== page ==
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Former Baltimore Ravens star Ray Rice has been suspended indefinitely by the NFL and the league has launched an examination of how it pursued and handled evidence after he was arrested for assaulting his fiancee in February.
Here's a timeline of the events in the case.
Saturday, Feb. 15: Rice and his then-fiancee get into an altercation at the Revel Casino Hotel in Atlantic City, New Jersey. Police complaint says that Rice "attempted to cause bodily injury to (Palmer), specifically by striking her with his hand, rendering her unconscious." The complaint against Palmer says that she attempted "to cause bodily injury to (Rice), specifically by striking him with her hand."
A police statement says both refused medical attention. Both were charged with simple assault-domestic violence, and released on a summons to appear in court. Michael Diamondstein, an attorney for Rice, says that he's hopeful that "the matter turns out to be little more than a misunderstanding."
Feb. 17: Ravens general manager Ozzie Newsome says that he's waiting to get all the details before deciding what action to take, if any.
Feb. 19: TMZ Sports publishes security video showing Rice dragging a motionless Palmer out of an elevator. Atlantic County prosecutors review the case and charges are later dropped against Palmer.
March 27: Grand jury indicts Rice on third-degree aggravated assault charge. Diamondstein says Rice denies the charge and that the couple are happy and in counseling. The Ravens issued a statement saying "we know there is more to Ray Rice than this one incident."
March 28: Rice and Palmer marry.
May 1: Rice pleads not guilty and applies for the state's pretrial intervention program. Prosecutors also offered him a plea bargain to spare him jail time in exchange for anger management counseling. He could have faced three to five years if convicted.
Palmer indicates she does not want the case to proceed. But prosecutor Diane Ruberton said that she was "confident with the evidence we have that I could secure a conviction at trial, with or without her." Ruberton said prosecutors have additional video evidence beyond what was published by TMZ.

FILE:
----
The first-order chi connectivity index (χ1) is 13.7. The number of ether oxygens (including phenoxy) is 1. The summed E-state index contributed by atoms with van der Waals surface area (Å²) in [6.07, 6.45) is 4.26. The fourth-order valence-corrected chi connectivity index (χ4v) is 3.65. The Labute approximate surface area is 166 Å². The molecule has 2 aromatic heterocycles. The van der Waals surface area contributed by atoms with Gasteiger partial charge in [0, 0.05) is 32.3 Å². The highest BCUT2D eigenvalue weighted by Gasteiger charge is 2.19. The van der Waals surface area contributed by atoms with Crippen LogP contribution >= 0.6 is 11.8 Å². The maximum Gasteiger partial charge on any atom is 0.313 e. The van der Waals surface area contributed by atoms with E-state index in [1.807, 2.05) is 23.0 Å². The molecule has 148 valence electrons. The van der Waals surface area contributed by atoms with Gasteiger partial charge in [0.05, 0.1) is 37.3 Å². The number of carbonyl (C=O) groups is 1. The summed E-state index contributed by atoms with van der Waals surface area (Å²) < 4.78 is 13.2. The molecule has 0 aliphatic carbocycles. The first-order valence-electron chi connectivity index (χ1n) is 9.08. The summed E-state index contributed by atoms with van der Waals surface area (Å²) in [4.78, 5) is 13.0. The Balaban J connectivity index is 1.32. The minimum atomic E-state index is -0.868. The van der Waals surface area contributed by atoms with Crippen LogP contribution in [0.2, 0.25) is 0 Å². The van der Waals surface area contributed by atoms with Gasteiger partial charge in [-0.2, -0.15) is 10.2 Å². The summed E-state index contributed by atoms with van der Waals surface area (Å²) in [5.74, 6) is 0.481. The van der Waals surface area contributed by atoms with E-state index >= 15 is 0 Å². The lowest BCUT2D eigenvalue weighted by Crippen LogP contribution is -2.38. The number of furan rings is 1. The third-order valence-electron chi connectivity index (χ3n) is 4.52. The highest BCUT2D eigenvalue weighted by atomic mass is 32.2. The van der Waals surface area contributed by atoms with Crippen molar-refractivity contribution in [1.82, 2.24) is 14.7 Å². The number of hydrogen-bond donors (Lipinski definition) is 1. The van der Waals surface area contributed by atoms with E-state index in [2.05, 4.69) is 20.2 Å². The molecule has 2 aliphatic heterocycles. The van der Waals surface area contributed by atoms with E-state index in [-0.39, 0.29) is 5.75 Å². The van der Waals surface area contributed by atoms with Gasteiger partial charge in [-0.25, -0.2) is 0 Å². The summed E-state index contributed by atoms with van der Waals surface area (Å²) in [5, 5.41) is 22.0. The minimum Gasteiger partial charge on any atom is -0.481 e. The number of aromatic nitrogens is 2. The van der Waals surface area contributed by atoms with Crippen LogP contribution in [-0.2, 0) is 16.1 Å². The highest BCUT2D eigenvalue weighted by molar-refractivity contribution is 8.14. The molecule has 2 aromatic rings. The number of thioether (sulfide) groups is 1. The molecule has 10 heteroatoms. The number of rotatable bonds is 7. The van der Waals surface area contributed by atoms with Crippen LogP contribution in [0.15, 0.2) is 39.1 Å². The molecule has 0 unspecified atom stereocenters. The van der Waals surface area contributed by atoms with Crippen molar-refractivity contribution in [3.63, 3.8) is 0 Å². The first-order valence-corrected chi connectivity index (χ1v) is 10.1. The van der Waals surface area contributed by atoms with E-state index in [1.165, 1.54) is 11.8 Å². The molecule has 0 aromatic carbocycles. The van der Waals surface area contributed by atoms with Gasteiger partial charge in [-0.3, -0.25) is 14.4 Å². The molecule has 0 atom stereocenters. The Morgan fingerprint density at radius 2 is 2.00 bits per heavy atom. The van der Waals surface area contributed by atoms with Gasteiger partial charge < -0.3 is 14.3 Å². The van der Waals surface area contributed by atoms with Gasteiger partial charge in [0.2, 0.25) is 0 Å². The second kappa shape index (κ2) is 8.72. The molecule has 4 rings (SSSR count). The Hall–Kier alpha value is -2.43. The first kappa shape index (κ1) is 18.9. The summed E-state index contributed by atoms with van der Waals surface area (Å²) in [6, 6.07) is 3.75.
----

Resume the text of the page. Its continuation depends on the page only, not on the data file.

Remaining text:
May 20: Rice receives initial approval to enter into the pretrial intervention program. The intervention program allows first-time offenders to have charges against them dismissed.
May 23: Rice and his wife both apologize for their role in the incident while addressing the media.
July 16: NFL Commissioner Roger Goodell meets with Rice and Palmer in New York.
July 24: Rice suspended two games by NFL for domestic violence.
July 31: Rice says: "I let so many people down because of 30 seconds of my life that I know I can't take back."
Aug. 28: After Goodell drew criticism not being tough enough on Rice, he tells the NFL owners that he "didn't get it right." First-time domestic violence offenders now face a six-game suspension.
Sept. 8: TMZ Sports releases video from inside of the Revel elevator that shows Rice and Palmer hitting each other before Rice knocks Palmer off her feet and into a railing. Rice let go by Ravens and suspended indefinitely by the NFL.
— In a higher-quality video shown to The Associated Press by a law enforcement official, Rice and Palmer can be heard shouting obscenities at each other. After she collapses, he drags her out of the elevator and is met by some hotel staff. One of them can be heard saying, "She's drunk, right?" And then, "No cops." The video was shown to the AP on condition of anonymity because the official isn't authorized to release it.
— After the video is released, the Ravens cut Rice. "It's something we saw for the first time today, all of us," coach John Harbaugh said. "It changed things, of course."
Sept. 10: Law enforcement officer tells The Associated Press that he sent an NFL executive a video in April that showed Rice striking Palmer. He played a 12-second voicemail from an NFL office number on April 9 confirming the video arrived.
— The NFL called in former FBI Director Robert S. Mueller III to examine how it pursued and handled evidence in the Ray Rice domestic violence case as pressure increased for the league to be more transparent about its original investigation.